and your pension won't last long

Your story is not new
what ever will you do?
If only there was a way
to go back to yesterday.... (In Tempo)

In the year 2550
Life in Thailand was really thrifty
Lots of things to Do & See
Watch Katoeys on the Beach for Free .......

Thursday, January 25, 2007

Remembering Robert Douglas

OK, unless you are Leonard Maltin, you’ve probably never heard of Robert Douglas. I didn’t really know of him until we met on the Carnival Cruise Ship Jubilee in 1986.

He and his wife Sue were passengers on board. I had done my show the night before and they saw me on deck and asked me to join them for a drink.

For the first twenty minutes or so, I assumed they were just regular tourists on holiday as they only introduced themselves by their first names. Robert excused himself to use the bathroom and his wife leaned in towards me and said “my husband is in the business too”.

I asked what he did and she said he was an actor & director. Upon his return, I asked Robert about it and he told me about his career. Here goes…

Robert Douglas was a Shakespearian stage actor in London in 1947 when Jack Warner saw him and signed him to a 7 year contract and brought him to the USA.

One of his first major roles was the nefarious Duke de Lorca in Errol Flynn’s “The Adventures of Don Juan” (1948). He followed this with “The Fountainhead”, “The Flame & The Arrow”, “The Prisoner of Zenda”, “The Desert Rats”,“Fair Wind To Java”, “Ivanhoe”, “Saskatchewan”, “Tarzan The Apeman” and “The Young Philadelphians” just to name a few.

After a solid film career, Robert became a TV Director for Quinn Martin Productions. While working for QM, Robert directed such series as “The Fugitive”, “12 O’clock High” and the “The Invaders”. He later went on to direct “Trapper John MD”, "Quincey", Barnaby Jones" and the TV series version of the movie “Fame”

Robert told me that while directing “12 O’clock High”, he wanted to cast a young actor against the studio’s wishes. Robert prevailed, the actor was hired -It was Hollywood bad boy Robert Blake who revitalized his career and went on to do the series Baretta.

Robert & Sue lived in Leucadia, California and we corresponded back & forth for many years. Sue, who was many years younger than Robert passed away quite suddenly and I could sense from Robert’s letters that he was “ready to go” too. His health deteriorated and then in January 1999, I received a funeral announcement from his family.

Robert Douglas, a big man with a lusty laugh and a love of life. Thank you for your friendship through the years and for sharing your talent with the world.

Home At Last!

From door to door it took 48 hours but I made it. I’m officially back in the Land Of Smile.

I found the new Suvarniphumi International Airport (BKK) to be large, but a very efficient operation. Customs & Immigration were a significant bus ride away from the terminal, but once we got there, Passport Control lines were short and I was processed in less than five minutes.

Baggage took about 25 minutes to off load and thankfully arrived intact. Passing through the “Nothing to Declare” zone was swift and my Limo Driver was there in the Arrivals Hall with a printed sign (thank you Mr. Toom). From wheels down at the airport to leaving the car park was less than one hour!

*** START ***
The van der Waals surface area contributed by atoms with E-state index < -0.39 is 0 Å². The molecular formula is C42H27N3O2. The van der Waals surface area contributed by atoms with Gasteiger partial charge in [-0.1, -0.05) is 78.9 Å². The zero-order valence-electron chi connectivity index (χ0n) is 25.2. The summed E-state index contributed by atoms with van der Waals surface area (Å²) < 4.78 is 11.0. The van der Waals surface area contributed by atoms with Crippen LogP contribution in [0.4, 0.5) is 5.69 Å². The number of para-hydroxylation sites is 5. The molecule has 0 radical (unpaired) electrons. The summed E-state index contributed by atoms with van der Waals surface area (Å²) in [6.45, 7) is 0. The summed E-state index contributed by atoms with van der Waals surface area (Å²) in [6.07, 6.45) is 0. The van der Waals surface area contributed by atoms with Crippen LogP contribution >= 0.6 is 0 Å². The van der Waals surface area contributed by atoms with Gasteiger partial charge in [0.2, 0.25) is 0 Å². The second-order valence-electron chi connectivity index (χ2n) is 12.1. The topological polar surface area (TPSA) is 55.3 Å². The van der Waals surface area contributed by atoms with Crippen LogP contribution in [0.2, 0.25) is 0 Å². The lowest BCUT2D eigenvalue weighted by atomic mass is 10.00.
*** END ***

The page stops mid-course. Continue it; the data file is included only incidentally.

The traffic at 4pm (on a Wednesday) leaving BKK flowed smoothly until we got to the road construction near Laem Chebang where it slowed to a dusty crawl. After almost two hours on the road, I arrived at my Condo in Jomtien Beach.

The first 24 hours here have been a bit of a blur due to jet lag but I’m slowly coming to life. Unpacking, buying groceries, calling a few friends took up the bulk of my day. By 5pm the jet lag took over and I was unconscious again. It’s now 3am and I’m wide awake …again!

Thailand Reality Check #1 : My doctor recently changed my blood pressure medication (I’m borderline) to Enalapril. It cost me $120.00 for 100 tablets at Walgreens in Nashville TN. I bought 200 tablets at a pharmacy here for ….. 500 Baht ($14.00)

Travel Tip #2 : If you need a safe & reliable car & driver in Bangkok or Pattaya, please give Mr. Toom a try. I’ve used him three times and the service has been superb. Email him at

You Meet Some Interesting People While Traveling...

I travel a lot - often trans-Atlantic or trans-Pacific flights. Most of the time when I fly, I tend to plug-in my MP3 player and divorce myself from my economy class surroundings for the duration of the flight.

Occasionally I'll engage in a few minutes of light conversation and then hope & pray the other person will tire of it quickly and delve back into my cocoon.

Every once in a while, I’ll meet someone interesting.

Flying from Nashville to Bangkok earlier this week, we encountered the ultimate traveler’s nightmare – our onward connection from Tokyo had been canceled due to mechanical trouble.

After about three hours of waiting around, we were all finally re-ticketed for the following day and given overnight hotel accommodations near the airport. While standing in line, I met Dr. Sam Seashole– a Veterinarian who is a Crocodile Specialist enroute to Bangkok for research at a Crocodile Farm.

As if being a “Croc Doc” wasn’t fascinating enough, turns out we grew up in Central Florida around the same time (the 1960’s) and spent a great deal of time reminiscing about “the good old days” before Disney (Six Gun Territory, Cypress Gardens, Crystal Springs).

Dr. Sam worked for Ross Allen – a famed snake expert in Florida when he was only 16 and parlayed that experience into a lifetime career.

I shared with him a story of the time I met Jim Fowler (of Mutual of Omaha’s Wild Kingdom). I was doing a show in New Orleans and spotted him in the audience (it was pretty easy, he was wearing a safari jacket!).

Between shows, I asked if I could acknowledge him and bring him up on stage. He readily agreed.